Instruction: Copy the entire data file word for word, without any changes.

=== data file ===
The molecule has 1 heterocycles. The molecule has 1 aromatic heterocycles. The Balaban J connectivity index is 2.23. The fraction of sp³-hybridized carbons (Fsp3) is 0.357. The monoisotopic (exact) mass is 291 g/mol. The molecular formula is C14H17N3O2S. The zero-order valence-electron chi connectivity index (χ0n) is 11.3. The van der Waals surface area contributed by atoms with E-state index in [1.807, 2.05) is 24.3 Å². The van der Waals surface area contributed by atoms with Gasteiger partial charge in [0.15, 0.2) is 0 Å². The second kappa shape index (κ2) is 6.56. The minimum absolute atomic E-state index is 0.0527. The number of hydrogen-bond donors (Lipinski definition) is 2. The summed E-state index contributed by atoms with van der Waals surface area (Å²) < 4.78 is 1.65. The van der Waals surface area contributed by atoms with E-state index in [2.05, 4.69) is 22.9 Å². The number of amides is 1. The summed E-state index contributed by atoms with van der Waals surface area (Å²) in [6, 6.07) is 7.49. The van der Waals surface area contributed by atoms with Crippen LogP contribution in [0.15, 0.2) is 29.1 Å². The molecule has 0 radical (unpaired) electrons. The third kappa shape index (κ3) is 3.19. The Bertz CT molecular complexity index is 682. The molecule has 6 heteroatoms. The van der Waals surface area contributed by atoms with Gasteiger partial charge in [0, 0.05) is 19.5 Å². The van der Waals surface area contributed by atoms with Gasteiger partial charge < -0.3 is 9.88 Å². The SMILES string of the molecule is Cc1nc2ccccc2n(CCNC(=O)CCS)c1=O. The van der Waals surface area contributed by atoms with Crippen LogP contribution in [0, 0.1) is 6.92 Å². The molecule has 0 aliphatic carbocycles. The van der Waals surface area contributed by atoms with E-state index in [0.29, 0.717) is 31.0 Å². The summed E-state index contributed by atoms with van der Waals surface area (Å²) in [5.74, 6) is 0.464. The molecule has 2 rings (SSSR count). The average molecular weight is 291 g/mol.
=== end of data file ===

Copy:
The molecule has 1 heterocycles. The molecule has 1 aromatic heterocycles. The Balaban J connectivity index is 2.23. The fraction of sp³-hybridized carbons (Fsp3) is 0.357. The monoisotopic (exact) mass is 291 g/mol. The molecular formula is C14H17N3O2S. The zero-order valence-electron chi connectivity index (χ0n) is 11.3. The van der Waals surface area contributed by atoms with E-state index in [1.807, 2.05) is 24.3 Å². The van der Waals surface area contributed by atoms with Gasteiger partial charge in [0.15, 0.2) is 0 Å². The second kappa shape index (κ2) is 6.56. The minimum absolute atomic E-state index is 0.0527. The number of hydrogen-bond donors (Lipinski definition) is 2. The summed E-state index contributed by atoms with van der Waals surface area (Å²) < 4.78 is 1.65. The van der Waals surface area contributed by atoms with E-state index in [2.05, 4.69) is 22.9 Å². The number of amides is 1. The summed E-state index contributed by atoms with van der Waals surface area (Å²) in [6, 6.07) is 7.49. The van der Waals surface area contributed by atoms with Crippen LogP contribution in [0.15, 0.2) is 29.1 Å². The molecule has 0 radical (unpaired) electrons. The third kappa shape index (κ3) is 3.19. The Bertz CT molecular complexity index is 682. The molecule has 6 heteroatoms. The van der Waals surface area contributed by atoms with Gasteiger partial charge in [0, 0.05) is 19.5 Å². The van der Waals surface area contributed by atoms with Gasteiger partial charge < -0.3 is 9.88 Å². The SMILES string of the molecule is Cc1nc2ccccc2n(CCNC(=O)CCS)c1=O. The van der Waals surface area contributed by atoms with Crippen LogP contribution in [0, 0.1) is 6.92 Å². The molecule has 0 aliphatic carbocycles. The van der Waals surface area contributed by atoms with E-state index in [0.29, 0.717) is 31.0 Å². The summed E-state index contributed by atoms with van der Waals surface area (Å²) in [5.74, 6) is 0.464. The molecule has 2 rings (SSSR count). The average molecular weight is 291 g/mol.